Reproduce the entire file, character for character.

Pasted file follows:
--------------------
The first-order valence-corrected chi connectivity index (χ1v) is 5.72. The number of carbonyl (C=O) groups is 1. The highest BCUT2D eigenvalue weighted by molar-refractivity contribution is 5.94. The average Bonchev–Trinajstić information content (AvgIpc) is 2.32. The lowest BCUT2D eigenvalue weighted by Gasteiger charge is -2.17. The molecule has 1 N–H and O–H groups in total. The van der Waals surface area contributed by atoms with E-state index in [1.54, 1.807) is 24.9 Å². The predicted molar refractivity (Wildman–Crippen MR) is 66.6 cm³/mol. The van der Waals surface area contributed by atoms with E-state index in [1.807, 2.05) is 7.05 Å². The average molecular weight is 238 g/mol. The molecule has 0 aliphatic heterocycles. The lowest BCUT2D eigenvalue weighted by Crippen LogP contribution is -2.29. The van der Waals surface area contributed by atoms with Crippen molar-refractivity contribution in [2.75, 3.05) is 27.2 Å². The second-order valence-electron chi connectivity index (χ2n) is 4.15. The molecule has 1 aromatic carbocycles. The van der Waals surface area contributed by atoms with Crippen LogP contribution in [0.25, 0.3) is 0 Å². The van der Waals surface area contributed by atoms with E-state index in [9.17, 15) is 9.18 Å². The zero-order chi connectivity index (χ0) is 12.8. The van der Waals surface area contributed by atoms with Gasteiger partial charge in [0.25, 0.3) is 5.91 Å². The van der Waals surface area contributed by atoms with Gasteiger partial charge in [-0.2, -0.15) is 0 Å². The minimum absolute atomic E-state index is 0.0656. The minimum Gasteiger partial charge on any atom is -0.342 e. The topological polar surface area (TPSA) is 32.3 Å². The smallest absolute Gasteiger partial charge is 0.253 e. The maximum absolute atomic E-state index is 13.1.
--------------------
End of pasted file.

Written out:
The first-order valence-corrected chi connectivity index (χ1v) is 5.72. The number of carbonyl (C=O) groups is 1. The highest BCUT2D eigenvalue weighted by molar-refractivity contribution is 5.94. The average Bonchev–Trinajstić information content (AvgIpc) is 2.32. The lowest BCUT2D eigenvalue weighted by Gasteiger charge is -2.17. The molecule has 1 N–H and O–H groups in total. The van der Waals surface area contributed by atoms with E-state index in [1.54, 1.807) is 24.9 Å². The predicted molar refractivity (Wildman–Crippen MR) is 66.6 cm³/mol. The van der Waals surface area contributed by atoms with E-state index in [1.807, 2.05) is 7.05 Å². The average molecular weight is 238 g/mol. The molecule has 0 aliphatic heterocycles. The lowest BCUT2D eigenvalue weighted by Crippen LogP contribution is -2.29. The van der Waals surface area contributed by atoms with Crippen molar-refractivity contribution in [2.75, 3.05) is 27.2 Å². The second-order valence-electron chi connectivity index (χ2n) is 4.15. The molecule has 1 aromatic carbocycles. The van der Waals surface area contributed by atoms with Crippen LogP contribution in [0.25, 0.3) is 0 Å². The van der Waals surface area contributed by atoms with E-state index in [9.17, 15) is 9.18 Å². The zero-order chi connectivity index (χ0) is 12.8. The van der Waals surface area contributed by atoms with Gasteiger partial charge in [0.25, 0.3) is 5.91 Å². The van der Waals surface area contributed by atoms with Gasteiger partial charge in [-0.2, -0.15) is 0 Å². The minimum absolute atomic E-state index is 0.0656. The minimum Gasteiger partial charge on any atom is -0.342 e. The topological polar surface area (TPSA) is 32.3 Å². The smallest absolute Gasteiger partial charge is 0.253 e. The maximum absolute atomic E-state index is 13.1.